Wimbledon Guardian: The Wimbledon Free School as it was known after 1773. Pictured in 1810 as drawn by the artist Porden. The Wimbledon Free School as it was known after 1773. Pictured in 1810 as drawn by the artist Porden.

As Wimbledon schools face the prospect of growing class numbers in the near future, a unique landmark beside the Common recalls how far back the question of local education really goes. The two-storey octagonal building in Camp Road first opened for lessons exactly 254 years ago this week on 31 December 1759. Known as the Wimbledon Charity School, it was the brainchild of Rev John Cooksey (1707-1777), vicar at St Mary’s, who had worked for three years to get it off the ground as a means of teaching poor children to read the Bible and learn basic writing skills.

He persuaded the Vestry, Wimbledon’s local authority of the day, to establish a committee of wealthy local residents who would fund the building. They convinced the Lord of the Manor, Earl Spencer, to permit the enclosure of two acres of the Common and the octagon was duly built there. It contained both the classroom for 50 pupils and the teacher’s accommodation. Some of the pupils came from the workhouse next door – now the site of the almshouses - and were to be trained for domestic service.

Unfortunately problems arose and the schoolmasters conflicted with parish officials. Mr Lewis, third candidate to be interviewed for the post in 1759, cheated on his application form and was rejected immediately. Many years passed but in 1773 the place was renamed the Wimbledon Free School, the building underwent repairs and a minute-book was introduced to keep clear records. Joseph Andrews and his wife were appointed to teach 50 boys and 50 girls and stayed for 15 years. Arithmetic was added to the curriculum in 1778.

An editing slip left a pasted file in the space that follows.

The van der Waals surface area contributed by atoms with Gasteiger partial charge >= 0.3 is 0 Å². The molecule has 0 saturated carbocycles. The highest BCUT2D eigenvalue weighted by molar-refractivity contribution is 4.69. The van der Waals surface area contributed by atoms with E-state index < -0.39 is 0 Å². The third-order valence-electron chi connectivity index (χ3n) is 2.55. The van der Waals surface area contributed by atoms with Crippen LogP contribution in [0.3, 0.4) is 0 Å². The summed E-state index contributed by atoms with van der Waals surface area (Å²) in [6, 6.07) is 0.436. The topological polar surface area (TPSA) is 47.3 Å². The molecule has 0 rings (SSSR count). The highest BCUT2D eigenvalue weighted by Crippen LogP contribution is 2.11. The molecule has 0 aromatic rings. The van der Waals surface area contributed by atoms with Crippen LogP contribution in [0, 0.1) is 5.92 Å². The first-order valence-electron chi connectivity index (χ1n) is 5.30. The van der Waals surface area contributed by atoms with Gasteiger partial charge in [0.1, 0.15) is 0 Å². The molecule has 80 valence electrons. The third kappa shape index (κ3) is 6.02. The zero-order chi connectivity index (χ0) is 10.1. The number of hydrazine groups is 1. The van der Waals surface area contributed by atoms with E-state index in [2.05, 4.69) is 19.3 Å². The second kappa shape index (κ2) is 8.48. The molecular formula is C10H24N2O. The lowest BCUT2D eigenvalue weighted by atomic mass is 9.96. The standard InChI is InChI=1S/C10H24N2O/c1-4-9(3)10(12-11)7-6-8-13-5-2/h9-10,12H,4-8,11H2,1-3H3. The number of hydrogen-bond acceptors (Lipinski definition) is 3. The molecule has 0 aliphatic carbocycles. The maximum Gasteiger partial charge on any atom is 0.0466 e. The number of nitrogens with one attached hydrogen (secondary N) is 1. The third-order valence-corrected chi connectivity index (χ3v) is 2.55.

Funded by subscription, the Free School was supported by several famous local residents, including Earl Spencer, the future Prime Minister Lord Rockingham, and Lord Nelson and Emma Hamilton. The anti-slavery campaigner William Wilberforce was treasurer of the school during the 1780s, his uncle having been one of the original trustees.

Then, 200 years ago in 1813, there was another name change when it became the Wimbledon National School, linked to the National Society for the Education of the Poor in the Principles of the Established Church. The octagonal building was extended in 1834 and again after 1870.

During the later 19th century the name changed yet again to the Old Central School. In 1889, John William Selby, the longest serving headmaster (1873-1919), was the first chairman of the Old Central football club which later became Wimbledon FC and played on the Common during its formative years.

Wimbledon Guardian:

Octagon House, Woodhayes, where Rev John Cooksey lived. This property shared a common design with the school house. Both were  built by William Jennings. The watercolour by John Hassell (1767-1825) dates from 1825.


The Old Central name lasted until 1966 when the Church of England transferred its operation to the newly built Bishop Gilpin Primary School building in Lake Road and the octagonal building was taken over by the new Merton Council. Partly rebuilt, it reopened as the William Wilberforce School for children with learning difficulties but later in 1992 it was sold to The Study Preparatory School for girls and refurbished once more. Since then it has been used for the younger pupils of this private school.

Written to mark the octagonal school’s 250th anniversary in 2008, the book A Firm Foundation - The Story of Old Central/Bishop Gilpin School, Wimbledon, 1758-2008, by John Harvey tells the full story. It covers lesser known characters such as Betty Syrett, a descendant of Wimbledon’s first postman (see Heritage story 23 August 2013) and a pupil at Old Central 1926-32. She vividly recalls being introduced to laundry work and playing hockey coached by the fearsome headmaster, Major Bernard Ogden. Copies of the book are available from the Museum of Wimbledon at 22 Ridgway.


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